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U.S., Malawi Sign $350M Infrastructure Grant

September 29, 2022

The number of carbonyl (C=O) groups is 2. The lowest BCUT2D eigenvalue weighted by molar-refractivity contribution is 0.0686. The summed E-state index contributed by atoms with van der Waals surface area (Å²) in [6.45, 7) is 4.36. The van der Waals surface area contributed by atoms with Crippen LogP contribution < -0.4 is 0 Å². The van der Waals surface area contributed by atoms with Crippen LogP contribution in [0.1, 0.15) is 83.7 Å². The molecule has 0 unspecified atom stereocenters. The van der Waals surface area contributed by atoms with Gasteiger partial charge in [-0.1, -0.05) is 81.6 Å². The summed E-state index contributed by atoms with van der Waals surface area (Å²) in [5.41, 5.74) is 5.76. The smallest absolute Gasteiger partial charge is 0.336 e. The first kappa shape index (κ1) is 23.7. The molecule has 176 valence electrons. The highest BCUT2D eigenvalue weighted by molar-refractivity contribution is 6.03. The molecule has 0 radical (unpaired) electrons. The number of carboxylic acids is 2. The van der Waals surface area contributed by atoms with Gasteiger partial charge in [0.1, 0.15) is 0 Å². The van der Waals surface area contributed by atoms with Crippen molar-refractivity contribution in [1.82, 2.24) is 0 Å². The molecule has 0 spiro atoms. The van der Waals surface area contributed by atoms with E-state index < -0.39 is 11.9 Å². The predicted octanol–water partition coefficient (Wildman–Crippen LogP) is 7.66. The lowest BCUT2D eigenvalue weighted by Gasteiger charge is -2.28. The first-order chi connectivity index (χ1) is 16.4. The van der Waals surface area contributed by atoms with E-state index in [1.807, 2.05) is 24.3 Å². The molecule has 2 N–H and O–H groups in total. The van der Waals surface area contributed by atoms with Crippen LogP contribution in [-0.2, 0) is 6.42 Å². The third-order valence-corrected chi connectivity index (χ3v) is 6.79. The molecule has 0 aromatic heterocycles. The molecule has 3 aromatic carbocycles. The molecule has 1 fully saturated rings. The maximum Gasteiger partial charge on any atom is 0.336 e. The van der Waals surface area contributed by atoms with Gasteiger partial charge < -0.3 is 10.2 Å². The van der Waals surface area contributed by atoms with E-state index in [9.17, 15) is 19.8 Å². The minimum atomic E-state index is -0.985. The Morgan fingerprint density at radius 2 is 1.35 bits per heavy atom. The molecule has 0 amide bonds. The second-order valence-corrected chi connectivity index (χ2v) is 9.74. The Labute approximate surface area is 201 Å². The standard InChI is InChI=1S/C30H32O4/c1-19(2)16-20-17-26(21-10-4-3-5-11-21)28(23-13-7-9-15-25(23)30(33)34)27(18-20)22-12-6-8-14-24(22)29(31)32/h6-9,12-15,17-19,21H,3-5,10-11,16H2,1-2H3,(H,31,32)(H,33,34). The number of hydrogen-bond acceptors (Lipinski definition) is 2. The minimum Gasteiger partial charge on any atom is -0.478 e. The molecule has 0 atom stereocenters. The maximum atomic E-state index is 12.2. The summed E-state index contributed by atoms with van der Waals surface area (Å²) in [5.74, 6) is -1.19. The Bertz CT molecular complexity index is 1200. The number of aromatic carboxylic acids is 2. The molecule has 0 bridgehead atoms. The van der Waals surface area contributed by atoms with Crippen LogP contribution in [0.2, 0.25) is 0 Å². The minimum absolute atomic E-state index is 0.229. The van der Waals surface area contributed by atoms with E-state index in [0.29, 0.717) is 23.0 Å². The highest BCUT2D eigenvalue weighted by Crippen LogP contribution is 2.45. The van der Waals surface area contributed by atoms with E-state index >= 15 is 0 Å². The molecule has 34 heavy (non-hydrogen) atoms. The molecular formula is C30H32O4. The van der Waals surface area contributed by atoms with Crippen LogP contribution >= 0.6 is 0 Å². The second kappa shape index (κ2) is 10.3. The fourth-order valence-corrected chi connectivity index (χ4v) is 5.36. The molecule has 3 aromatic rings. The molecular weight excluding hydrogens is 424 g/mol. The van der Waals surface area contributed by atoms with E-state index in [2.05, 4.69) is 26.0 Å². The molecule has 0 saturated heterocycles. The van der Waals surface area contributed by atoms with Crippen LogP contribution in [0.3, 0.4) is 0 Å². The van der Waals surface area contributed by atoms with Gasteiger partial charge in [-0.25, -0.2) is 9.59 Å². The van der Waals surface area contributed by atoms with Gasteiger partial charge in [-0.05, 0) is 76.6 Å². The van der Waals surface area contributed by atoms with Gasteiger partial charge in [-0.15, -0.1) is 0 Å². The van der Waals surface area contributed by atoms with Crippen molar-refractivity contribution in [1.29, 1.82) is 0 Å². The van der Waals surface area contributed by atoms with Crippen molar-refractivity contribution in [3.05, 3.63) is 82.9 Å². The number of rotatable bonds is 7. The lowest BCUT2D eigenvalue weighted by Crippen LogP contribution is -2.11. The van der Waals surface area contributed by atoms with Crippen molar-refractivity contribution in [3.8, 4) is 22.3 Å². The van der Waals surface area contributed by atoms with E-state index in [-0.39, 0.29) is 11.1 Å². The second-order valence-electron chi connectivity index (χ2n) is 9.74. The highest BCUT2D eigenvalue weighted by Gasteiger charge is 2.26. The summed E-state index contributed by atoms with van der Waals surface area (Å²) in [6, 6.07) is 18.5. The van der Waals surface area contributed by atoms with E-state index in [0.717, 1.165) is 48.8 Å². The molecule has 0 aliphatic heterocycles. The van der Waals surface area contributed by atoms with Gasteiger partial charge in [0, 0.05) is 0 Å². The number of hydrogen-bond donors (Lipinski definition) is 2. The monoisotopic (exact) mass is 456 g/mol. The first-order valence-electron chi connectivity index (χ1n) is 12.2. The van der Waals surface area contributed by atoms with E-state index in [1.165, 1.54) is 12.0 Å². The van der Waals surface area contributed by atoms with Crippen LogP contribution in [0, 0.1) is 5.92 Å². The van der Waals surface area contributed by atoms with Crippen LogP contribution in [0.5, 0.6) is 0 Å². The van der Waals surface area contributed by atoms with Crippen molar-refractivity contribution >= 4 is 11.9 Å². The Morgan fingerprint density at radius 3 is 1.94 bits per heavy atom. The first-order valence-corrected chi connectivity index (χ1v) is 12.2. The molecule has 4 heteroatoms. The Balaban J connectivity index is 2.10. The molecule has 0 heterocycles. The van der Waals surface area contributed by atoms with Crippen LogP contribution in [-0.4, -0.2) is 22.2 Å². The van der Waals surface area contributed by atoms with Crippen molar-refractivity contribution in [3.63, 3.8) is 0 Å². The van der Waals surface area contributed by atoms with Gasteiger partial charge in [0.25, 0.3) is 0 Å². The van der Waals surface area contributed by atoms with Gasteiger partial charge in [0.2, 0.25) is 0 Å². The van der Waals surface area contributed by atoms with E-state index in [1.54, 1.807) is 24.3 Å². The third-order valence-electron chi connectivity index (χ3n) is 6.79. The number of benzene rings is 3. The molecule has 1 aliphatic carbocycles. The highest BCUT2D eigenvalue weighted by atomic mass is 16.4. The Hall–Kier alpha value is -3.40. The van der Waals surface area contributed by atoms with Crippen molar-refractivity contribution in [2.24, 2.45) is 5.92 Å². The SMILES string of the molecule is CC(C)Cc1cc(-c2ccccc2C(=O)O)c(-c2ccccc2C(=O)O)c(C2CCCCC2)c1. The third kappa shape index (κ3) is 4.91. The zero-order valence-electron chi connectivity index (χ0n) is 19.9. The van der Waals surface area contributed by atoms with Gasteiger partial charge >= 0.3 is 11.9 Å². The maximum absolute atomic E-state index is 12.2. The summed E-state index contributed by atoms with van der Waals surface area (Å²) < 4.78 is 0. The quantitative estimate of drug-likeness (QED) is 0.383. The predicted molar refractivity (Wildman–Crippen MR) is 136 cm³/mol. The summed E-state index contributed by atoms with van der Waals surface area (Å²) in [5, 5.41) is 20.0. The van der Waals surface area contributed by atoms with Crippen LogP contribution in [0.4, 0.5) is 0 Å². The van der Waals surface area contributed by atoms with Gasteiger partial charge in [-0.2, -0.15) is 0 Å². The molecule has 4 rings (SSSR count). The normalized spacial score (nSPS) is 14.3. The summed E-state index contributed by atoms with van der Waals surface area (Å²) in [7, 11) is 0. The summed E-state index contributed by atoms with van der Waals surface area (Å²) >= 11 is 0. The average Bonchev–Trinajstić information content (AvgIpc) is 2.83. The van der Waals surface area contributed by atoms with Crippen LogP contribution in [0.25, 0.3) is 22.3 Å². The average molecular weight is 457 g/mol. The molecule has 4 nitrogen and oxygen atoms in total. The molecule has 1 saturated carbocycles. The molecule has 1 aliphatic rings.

By Samuel Ouma [caption id="attachment_100964" align="alignnone" width="882"] From left: Malawi Minister of Finance and Economic Affairs Sosten Alfred Gwengwe, President of Malawi Lazarus Chakwera, MCC CEO Alice Albright, U.S. Secretary of State Antony Blinken.Photo credit MCC[/caption] The U.S. Secretary of State Antony Blinken and the President of Malawi Lazarus Chakwera, on September 28, 2022, signed a Transport and Land Compact deal worth $350 million. U.S. Millennium Challenge Corporation (MCC) Chief Executive Officer Alice Albright and the Malawi Minister of Finance and Economic Affairs Sosten Alfred Gwengwe signed the contract on behalf of Blinken and Chakwera. "This agreement opens a new chapter in the partnership between the United States and Malawi," said Secretary Blinken, Chair of MCC's Board of Directors. "A partnership] that builds on our close collaboration over decades, our shared democratic values, and the joint vision for a prosperous, stable, resilient Malawi…Malawi will take the lead in putting these plans into action. Like all MCC endeavors, these projects will be transparent, collaborative, and built to meet the highest standards of quality," added Secretary Blinken. The Malawi Transport and Land Compact, which includes an additional $26.5 million contribution from the Malawi government, aims to reduce transportation costs by upgrading more than 300 kilometers of roads to connect farmers to markets and strengthening the land administration of the country. "We are proud to continue our longstanding partnership with the Government of Malawi, which will have brought, in total, more than $747 million worth of transformative projects to the country once the infrastructure projects from our latest program are complete," said Albright. "Altogether, MCC's grant programs in Malawi are expected to benefit more than 12 million people, roughly half the total population, while cutting across key sectors such as transportation, power, and agriculture. These investments, coupled with key policy and institutional reforms in the country's land sector, will facilitate additional private-sector investments and directly benefit Malawi's greatest resource — arable land." Albright added that MCC had invested more than $9 billion in 25 African countries. These investments are expected to benefit more than 90 million people, including 5.3 million Malawians from the new Malawi Transport and Land Compact. On his part, President Chakwera expressed his gratitude to the U.S. government for their partnerships in developing Malawi. "This is a very important program for Malawi, and a testament, not only to the longstanding relationship between Malawi and the United States, but also to the progress Malawi has made in recent months to meet the exacting standards of MCC's scorecard, [and] the policies we have implemented for the advancement of government, economic freedom, democracy, investments, and the fight against corruption," said President Chakwera. MCC and the Malawi government first partnered in 2004 with a $20.9 million threshold program and again in 2011 with a $350.7 million energy-focused compact. The prior MCC-Malawi compact built the infrastructure Malawi needed to connect to the Southern African Power Pool, expanded access to reliable power through the construction and refurbishment of 22 substations and 367 km of transmission and distribution lines, delivered an additional 12 megawatts of clean energy to the country, and supported the reforms necessary to bring independently-produced power onto the Malawian grid.  

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